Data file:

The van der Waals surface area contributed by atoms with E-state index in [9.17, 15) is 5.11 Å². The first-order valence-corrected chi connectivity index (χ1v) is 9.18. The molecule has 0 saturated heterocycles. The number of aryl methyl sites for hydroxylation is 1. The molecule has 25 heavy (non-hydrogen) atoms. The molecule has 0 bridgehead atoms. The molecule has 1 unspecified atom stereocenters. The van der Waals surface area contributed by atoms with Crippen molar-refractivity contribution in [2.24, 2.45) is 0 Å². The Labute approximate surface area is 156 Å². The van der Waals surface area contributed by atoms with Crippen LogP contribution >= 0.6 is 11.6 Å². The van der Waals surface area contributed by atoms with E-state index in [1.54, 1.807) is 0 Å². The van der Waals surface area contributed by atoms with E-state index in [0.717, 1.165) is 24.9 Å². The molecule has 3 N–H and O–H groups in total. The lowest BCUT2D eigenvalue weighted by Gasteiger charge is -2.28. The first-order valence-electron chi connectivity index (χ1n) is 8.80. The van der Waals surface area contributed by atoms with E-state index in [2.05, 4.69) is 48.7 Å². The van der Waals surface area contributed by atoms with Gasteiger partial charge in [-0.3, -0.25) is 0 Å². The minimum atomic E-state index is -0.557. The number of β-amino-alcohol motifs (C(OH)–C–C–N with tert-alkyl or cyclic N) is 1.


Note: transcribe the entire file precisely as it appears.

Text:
The van der Waals surface area contributed by atoms with E-state index in [9.17, 15) is 5.11 Å². The first-order valence-corrected chi connectivity index (χ1v) is 9.18. The molecule has 0 saturated heterocycles. The number of aryl methyl sites for hydroxylation is 1. The molecule has 25 heavy (non-hydrogen) atoms. The molecule has 0 bridgehead atoms. The molecule has 1 unspecified atom stereocenters. The van der Waals surface area contributed by atoms with Crippen molar-refractivity contribution in [2.24, 2.45) is 0 Å². The Labute approximate surface area is 156 Å². The van der Waals surface area contributed by atoms with Crippen LogP contribution >= 0.6 is 11.6 Å². The van der Waals surface area contributed by atoms with E-state index in [1.54, 1.807) is 0 Å². The van der Waals surface area contributed by atoms with E-state index in [0.717, 1.165) is 24.9 Å². The molecule has 3 N–H and O–H groups in total. The lowest BCUT2D eigenvalue weighted by Gasteiger charge is -2.28. The first-order valence-electron chi connectivity index (χ1n) is 8.80. The van der Waals surface area contributed by atoms with E-state index in [2.05, 4.69) is 48.7 Å². The van der Waals surface area contributed by atoms with Gasteiger partial charge in [-0.3, -0.25) is 0 Å². The minimum atomic E-state index is -0.557. The number of β-amino-alcohol motifs (C(OH)–C–C–N with tert-alkyl or cyclic N) is 1.